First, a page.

Heart with magnifying glass revealing a maze in a ventricle, alongside text reading 'ATTR-CM suspect & detect, uncover the clues for diagnosis'

Home > Diagnosis of ATTR-CM > Formal diagnosis of ATTR-CM

 

Formal diagnosis of Transthyretin Amyloid Cardiomyopathy (ATTR-CM)

 

| Initial tools used in diagnosing ATTR-CM

Routine blood and urine tests, routine heart failure assessments - such as echo and ECG - and advanced imaging techniques, can help identify signs on the diagnostic pathway.1


| Electrocardiogram (ECG)

ECG can detect an ATTR-CM feature of a discordance between QRS voltage and LV mass ratio.1-3


| Echocardiography

Echo detects reduced longitudinal strain on the basal and midwall area.1,4–7


| Cardiac magnetic resonance (CMR)

  • A non-invasive imaging method that is useful for the diagnosis of ATTR-CM8
  • Pericardial effusion, atrioventricular block, interatrial septal and valvular thickening, and apical sparing of longitudinal strain are all suggestive of ATTR-CM9
  • Myocardial deposition of the amyloid fibrils increases the extracellular volume and results in the accumulation of exogenous gadolinium contrast9
  • Marked extracellular volume expansion, abnormal nulling time for the myocardium and diffuse late gadolinium (LGE), especially in combination, are highly suspicious of ATTR-CM9
  • A pattern of transmural and patchy LGE in the right ventricle and atrial walls is highly sensitive and specific to ATTR-CM8

Nuclear scintigraphy, endomyocardial biopsy (EMB) and genetic testing can be used to diagnose ATTR-CM:

Diagram showing non-invasive nuclear scintigraphy or invasive endomyocardial biopsy both nested under genetic testing

* In combination with blood and urine testing to rule out AL.10,11


| Diagnostic reliability

A recent key study suggests that a reliable diagnosis of ATTR-CM can be made with nuclear scintigraphy when the following criteria are met:11

  • The patient has heart failure with evidence of cardiac amyloidosis via echocardiography or CMR
  • AL cardiac amyloidosis has been ruled out via blood and urine tests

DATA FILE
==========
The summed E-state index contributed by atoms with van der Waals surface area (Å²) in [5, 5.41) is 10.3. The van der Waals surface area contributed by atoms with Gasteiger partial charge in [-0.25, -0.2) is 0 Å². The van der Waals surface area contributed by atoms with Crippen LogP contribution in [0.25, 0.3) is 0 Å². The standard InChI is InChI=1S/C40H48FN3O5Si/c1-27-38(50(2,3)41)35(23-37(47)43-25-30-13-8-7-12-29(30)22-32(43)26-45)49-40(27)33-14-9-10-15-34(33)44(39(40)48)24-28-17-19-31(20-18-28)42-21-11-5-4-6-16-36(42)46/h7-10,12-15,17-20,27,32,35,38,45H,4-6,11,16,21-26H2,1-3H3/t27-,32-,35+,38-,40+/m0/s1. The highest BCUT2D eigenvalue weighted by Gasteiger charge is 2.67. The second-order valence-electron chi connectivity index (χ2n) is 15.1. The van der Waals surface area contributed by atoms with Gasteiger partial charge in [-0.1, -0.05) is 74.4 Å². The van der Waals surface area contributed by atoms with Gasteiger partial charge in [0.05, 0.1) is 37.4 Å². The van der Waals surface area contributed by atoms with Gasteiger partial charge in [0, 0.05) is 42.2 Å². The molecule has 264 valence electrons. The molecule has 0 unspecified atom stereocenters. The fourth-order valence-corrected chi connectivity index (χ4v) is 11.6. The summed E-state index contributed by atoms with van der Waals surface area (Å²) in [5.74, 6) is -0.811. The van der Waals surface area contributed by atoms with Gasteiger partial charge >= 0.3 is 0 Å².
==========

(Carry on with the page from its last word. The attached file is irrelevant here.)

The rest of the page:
• Nuclear scintigraphy results fall within the parameters of the grading system (i.e. grade 2 or 3, see below)

Histological confirmation and typing should be pursued in cases of suspected cardiac amyloidosis when the above criteria are not satisfied.11

If a patient is positive for ATTR-CM with nuclear scintigraphy, genotyping is recommended to determine the type: wild-type ATTR or hereditary ATTR.11


| Nuclear scintigraphy

Scintigraphy in combination with testing* to rule out AL amyloidosis can diagnose ATTR-CM11

  • A non-invasive, readily available diagnostic tool with high sensitivity and specificity for ATTR-CM11
  • Uses a radioactive bone tracer11
  • A multicentre international study demonstrated 99% sensitivity for ATTR-CM (visual grade 1-3). A separate analysis within the study demonstrated 100% specificity for visual grade 2 or 3 with concurrent testing to rule out AL11

| Endomyocardial biopsy (EMB)

  • EMB can be used to confirm diagnosis in the presence of:7-14
    • a positive result on one of the triple screening tests9
    • a grade 1 scintigraphy scan8,11
    • tests are negative but there is still a strong clinical suspicion of ATTR-CM
  • Histology with positive Congo red staining with apple-green birefringence1,11
  • Additional tests to determine amyloid type are recommended following diagnosis of cardiac amyloidosis11
  • Invasive, plus risk of complications and the need for specialised centres and expertise may contribute to a diagnostic delay1,11

| Genetic testing

  • Used to determine if the disease is hereditary due to a mutation in the TTR gene13
  • Genetic counselling and gene sequencing are recommended following confirmation of ATTR-CM13

| Diagnosing ATTR-CM with nuclear scintigraphy

  • Requires myocardial uptake of the radioactive tracer:
  • Semiquantitative approach: visual comparison to bone (rib) uptake at 3 hours14
    • Cardiac uptake is evaluated using a visual scoring method in relation to bone uptake
    • Images are graded as 0 to 3:
      • Grade 0 no cardiac uptake and normal bone uptake
      • Grade 1 uptake less than rib uptake
      • Grade 2 uptake equal to rib uptake
      • Grade 2–3 uptake is strongly suggestive of TTR amyloidosis

X-ray profiles of four bodies labelled A, B, C, D, with graphs beneath them indicating skeletal muscle uptake of 99mTc-DPD

Cardiac and skeletal muscle uptake of 99mTc-DPD with a line count profile created by drawing an ROI across an area of thigh (4.5 cm wide) on the anterior whole body image.15